4. After giving the assessee adequate opportunity for producing the relevant documents and accounts which he failed to do for one reason or the other the assessing authority made fresh assessments by which the turnover of the assessee in respect of the auction sales was included in the taxable turnover and the exemption under the licence was disallowed. The assessee appealed to the Appellate Assistant Commissioner of Agricultural Income-tax and Sales Tax. One of the contentions raised before him was that the turnover which had previously been exempted and later included was 'escaped turnover' and therefore the assessments were barred by limitation under Rule 33. The Appellate Assistant Commissioner, however, dismissed the appeals repelling all the contentions raised before him. The assessee filed further appeals before the Kerala Sales Tax Appellate Tribunal. These appeals also failed. The assessee then filed tax revisions before the High Court. The High Court referred to its previous judgment in K. Sarvothama Srinivasa Shenoy & Co. v. Deputy Commissioner of Agricultural Income-tax and Sales Tax, Kozhikode (1965) K.L.J.438 and after referring to Section 15 of the Act and Rule 33 of the Rules, it was held that the revisional authority could not have interfered after the expiry of a period of three years since the dispute related to escaped turnover.

5. In Deputy Commissioner of Agricultural Income-tax and Sales Tax, Quilon v. Dhanalakshmi Vilas Cashew Co : (1970)3SCC273 , this Court examined the same question which arises for decision in the present appeals. It was held that Section 15(1) was meant for interference when there was some illegality or impropriety or irregularity in the order of the assessing authority which had to be set right. It could not cover those cases in which the turnover had escaped assessment. If the question was not one of escapement of turnover Rule 33 would have no application and the period of limitation provided thereby could not be attracted. Reference may also be made to another decision of this Court in State of Kerala v. M. Appukutty : AIR1963SC796 in which the principles governing such cases had been clearly stated.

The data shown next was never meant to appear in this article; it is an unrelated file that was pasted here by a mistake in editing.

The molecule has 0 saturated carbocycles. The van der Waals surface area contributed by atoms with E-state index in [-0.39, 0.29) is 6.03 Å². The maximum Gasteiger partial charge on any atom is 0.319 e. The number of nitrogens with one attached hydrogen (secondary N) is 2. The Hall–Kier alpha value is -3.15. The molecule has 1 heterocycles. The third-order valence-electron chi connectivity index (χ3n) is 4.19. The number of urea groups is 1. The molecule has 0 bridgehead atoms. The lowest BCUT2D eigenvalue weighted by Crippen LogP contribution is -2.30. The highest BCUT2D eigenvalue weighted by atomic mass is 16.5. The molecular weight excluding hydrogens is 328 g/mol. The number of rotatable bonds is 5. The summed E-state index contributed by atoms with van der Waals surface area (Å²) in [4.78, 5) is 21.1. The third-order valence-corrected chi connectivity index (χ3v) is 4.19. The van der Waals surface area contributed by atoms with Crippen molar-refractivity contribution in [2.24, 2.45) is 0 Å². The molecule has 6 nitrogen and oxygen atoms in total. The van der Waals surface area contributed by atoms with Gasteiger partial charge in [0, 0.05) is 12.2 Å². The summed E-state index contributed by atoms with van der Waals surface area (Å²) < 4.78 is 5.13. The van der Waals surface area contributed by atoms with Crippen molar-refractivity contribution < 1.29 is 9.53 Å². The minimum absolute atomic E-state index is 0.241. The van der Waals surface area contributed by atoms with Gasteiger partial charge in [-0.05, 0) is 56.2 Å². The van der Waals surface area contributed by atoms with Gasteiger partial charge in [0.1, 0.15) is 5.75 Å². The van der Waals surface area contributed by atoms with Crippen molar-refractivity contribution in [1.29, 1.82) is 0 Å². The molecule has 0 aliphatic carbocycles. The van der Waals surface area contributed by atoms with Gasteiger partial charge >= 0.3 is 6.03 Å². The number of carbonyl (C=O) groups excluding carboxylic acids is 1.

6. Although it is stated in the judgment of the High Court that the present cases were of escaped turnover we are altogether unable to endorse that view. The question which the Deputy Commissioner had to consider was one of the legality, propriety and regularity of the exemption of the turnover granted under the licence in respect of the auction sales. This fell strictly within the purview of Section 15(1) of the Act and there was no question of any action being taken under Rule 33 on the ground that there had been escapement of turnover. The period of limitation for such proceedings is prescribed by Section 15 itself to be four years from the date on which the order was communicated to the assessee. According to the rule laid down by this Court in State of Kerala v. M. Appukutty : AIR1963SC796 , which was followed in Deputy Commissioner of Agricultural Income-tax and Sales Tax v. Dhanalakshmi Vilas Cashew Co. : (1970)3SCC273 that would be the period of limitation governing the present cases and not three years as provided by Rule 33.

7. The appeals are therefore allowed with costs and the decision of the High Court is hereby set aside. One hearing fee.